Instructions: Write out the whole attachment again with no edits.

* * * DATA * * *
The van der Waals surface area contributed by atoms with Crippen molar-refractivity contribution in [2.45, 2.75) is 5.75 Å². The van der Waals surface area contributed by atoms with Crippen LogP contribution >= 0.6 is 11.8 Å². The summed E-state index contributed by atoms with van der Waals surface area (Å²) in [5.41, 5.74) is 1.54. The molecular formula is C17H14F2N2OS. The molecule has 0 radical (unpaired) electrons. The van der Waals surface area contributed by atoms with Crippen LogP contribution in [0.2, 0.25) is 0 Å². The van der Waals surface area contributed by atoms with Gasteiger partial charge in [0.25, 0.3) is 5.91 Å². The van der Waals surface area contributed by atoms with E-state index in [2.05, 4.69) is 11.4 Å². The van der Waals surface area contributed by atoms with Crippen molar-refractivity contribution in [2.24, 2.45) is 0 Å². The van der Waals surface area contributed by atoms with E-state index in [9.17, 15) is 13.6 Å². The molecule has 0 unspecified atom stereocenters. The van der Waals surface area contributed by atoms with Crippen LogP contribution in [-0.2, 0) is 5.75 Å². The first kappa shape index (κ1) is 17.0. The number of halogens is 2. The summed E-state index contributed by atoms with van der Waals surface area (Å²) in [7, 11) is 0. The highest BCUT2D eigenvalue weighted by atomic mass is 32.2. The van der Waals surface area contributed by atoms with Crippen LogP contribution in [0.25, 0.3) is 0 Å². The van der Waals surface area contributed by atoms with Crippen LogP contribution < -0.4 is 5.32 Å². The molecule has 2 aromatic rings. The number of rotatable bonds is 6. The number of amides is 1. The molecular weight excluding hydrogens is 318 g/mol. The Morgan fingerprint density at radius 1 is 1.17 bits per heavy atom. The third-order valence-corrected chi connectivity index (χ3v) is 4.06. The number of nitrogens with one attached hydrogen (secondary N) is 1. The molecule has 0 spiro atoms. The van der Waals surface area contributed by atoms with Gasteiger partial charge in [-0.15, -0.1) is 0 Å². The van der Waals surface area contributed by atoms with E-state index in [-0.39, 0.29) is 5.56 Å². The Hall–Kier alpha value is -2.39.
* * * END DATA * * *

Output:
The van der Waals surface area contributed by atoms with Crippen molar-refractivity contribution in [2.45, 2.75) is 5.75 Å². The van der Waals surface area contributed by atoms with Crippen LogP contribution >= 0.6 is 11.8 Å². The summed E-state index contributed by atoms with van der Waals surface area (Å²) in [5.41, 5.74) is 1.54. The molecular formula is C17H14F2N2OS. The molecule has 0 radical (unpaired) electrons. The van der Waals surface area contributed by atoms with Crippen LogP contribution in [0.2, 0.25) is 0 Å². The van der Waals surface area contributed by atoms with Gasteiger partial charge in [0.25, 0.3) is 5.91 Å². The van der Waals surface area contributed by atoms with E-state index in [2.05, 4.69) is 11.4 Å². The van der Waals surface area contributed by atoms with Crippen molar-refractivity contribution in [2.24, 2.45) is 0 Å². The van der Waals surface area contributed by atoms with E-state index in [9.17, 15) is 13.6 Å². The molecule has 0 unspecified atom stereocenters. The van der Waals surface area contributed by atoms with Crippen LogP contribution in [-0.2, 0) is 5.75 Å². The first kappa shape index (κ1) is 17.0. The number of halogens is 2. The summed E-state index contributed by atoms with van der Waals surface area (Å²) in [7, 11) is 0. The highest BCUT2D eigenvalue weighted by atomic mass is 32.2. The van der Waals surface area contributed by atoms with Crippen LogP contribution in [0.25, 0.3) is 0 Å². The van der Waals surface area contributed by atoms with Crippen LogP contribution < -0.4 is 5.32 Å². The molecule has 2 aromatic rings. The number of rotatable bonds is 6. The number of amides is 1. The molecular weight excluding hydrogens is 318 g/mol. The Morgan fingerprint density at radius 1 is 1.17 bits per heavy atom. The third-order valence-corrected chi connectivity index (χ3v) is 4.06. The number of nitrogens with one attached hydrogen (secondary N) is 1. The molecule has 0 spiro atoms. The van der Waals surface area contributed by atoms with Gasteiger partial charge in [-0.15, -0.1) is 0 Å². The van der Waals surface area contributed by atoms with E-state index in [-0.39, 0.29) is 5.56 Å². The Hall–Kier alpha value is -2.39.